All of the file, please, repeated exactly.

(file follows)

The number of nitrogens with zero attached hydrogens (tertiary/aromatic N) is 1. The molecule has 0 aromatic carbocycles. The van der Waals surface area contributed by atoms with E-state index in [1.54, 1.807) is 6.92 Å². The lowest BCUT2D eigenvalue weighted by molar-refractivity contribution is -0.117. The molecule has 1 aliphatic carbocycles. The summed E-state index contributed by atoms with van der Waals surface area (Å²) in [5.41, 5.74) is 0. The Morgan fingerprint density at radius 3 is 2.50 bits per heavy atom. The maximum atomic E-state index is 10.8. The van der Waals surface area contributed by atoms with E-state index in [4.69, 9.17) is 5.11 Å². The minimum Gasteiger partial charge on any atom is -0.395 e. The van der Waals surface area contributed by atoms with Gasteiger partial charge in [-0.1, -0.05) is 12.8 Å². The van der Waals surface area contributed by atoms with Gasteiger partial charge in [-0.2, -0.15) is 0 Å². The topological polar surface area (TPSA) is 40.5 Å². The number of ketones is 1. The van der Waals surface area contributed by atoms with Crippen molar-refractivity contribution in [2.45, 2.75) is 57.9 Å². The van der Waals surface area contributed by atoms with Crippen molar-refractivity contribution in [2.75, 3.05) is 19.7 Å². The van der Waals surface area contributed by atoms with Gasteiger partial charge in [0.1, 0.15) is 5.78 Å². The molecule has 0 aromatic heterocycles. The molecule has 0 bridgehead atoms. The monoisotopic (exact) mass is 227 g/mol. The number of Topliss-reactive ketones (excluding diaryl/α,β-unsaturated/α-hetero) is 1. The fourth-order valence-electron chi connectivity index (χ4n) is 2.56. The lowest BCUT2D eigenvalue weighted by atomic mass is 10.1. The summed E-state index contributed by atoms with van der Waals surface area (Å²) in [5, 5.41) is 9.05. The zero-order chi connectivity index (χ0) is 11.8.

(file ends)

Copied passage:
The number of nitrogens with zero attached hydrogens (tertiary/aromatic N) is 1. The molecule has 0 aromatic carbocycles. The van der Waals surface area contributed by atoms with E-state index in [1.54, 1.807) is 6.92 Å². The lowest BCUT2D eigenvalue weighted by molar-refractivity contribution is -0.117. The molecule has 1 aliphatic carbocycles. The summed E-state index contributed by atoms with van der Waals surface area (Å²) in [5.41, 5.74) is 0. The Morgan fingerprint density at radius 3 is 2.50 bits per heavy atom. The maximum atomic E-state index is 10.8. The van der Waals surface area contributed by atoms with E-state index in [4.69, 9.17) is 5.11 Å². The minimum Gasteiger partial charge on any atom is -0.395 e. The van der Waals surface area contributed by atoms with Gasteiger partial charge in [-0.1, -0.05) is 12.8 Å². The van der Waals surface area contributed by atoms with Gasteiger partial charge in [-0.2, -0.15) is 0 Å². The topological polar surface area (TPSA) is 40.5 Å². The number of ketones is 1. The van der Waals surface area contributed by atoms with Crippen molar-refractivity contribution in [2.45, 2.75) is 57.9 Å². The van der Waals surface area contributed by atoms with Crippen molar-refractivity contribution in [2.75, 3.05) is 19.7 Å². The van der Waals surface area contributed by atoms with Gasteiger partial charge in [0.1, 0.15) is 5.78 Å². The molecule has 0 aromatic heterocycles. The molecule has 0 bridgehead atoms. The monoisotopic (exact) mass is 227 g/mol. The number of Topliss-reactive ketones (excluding diaryl/α,β-unsaturated/α-hetero) is 1. The fourth-order valence-electron chi connectivity index (χ4n) is 2.56. The lowest BCUT2D eigenvalue weighted by atomic mass is 10.1. The summed E-state index contributed by atoms with van der Waals surface area (Å²) in [5, 5.41) is 9.05. The zero-order chi connectivity index (χ0) is 11.8.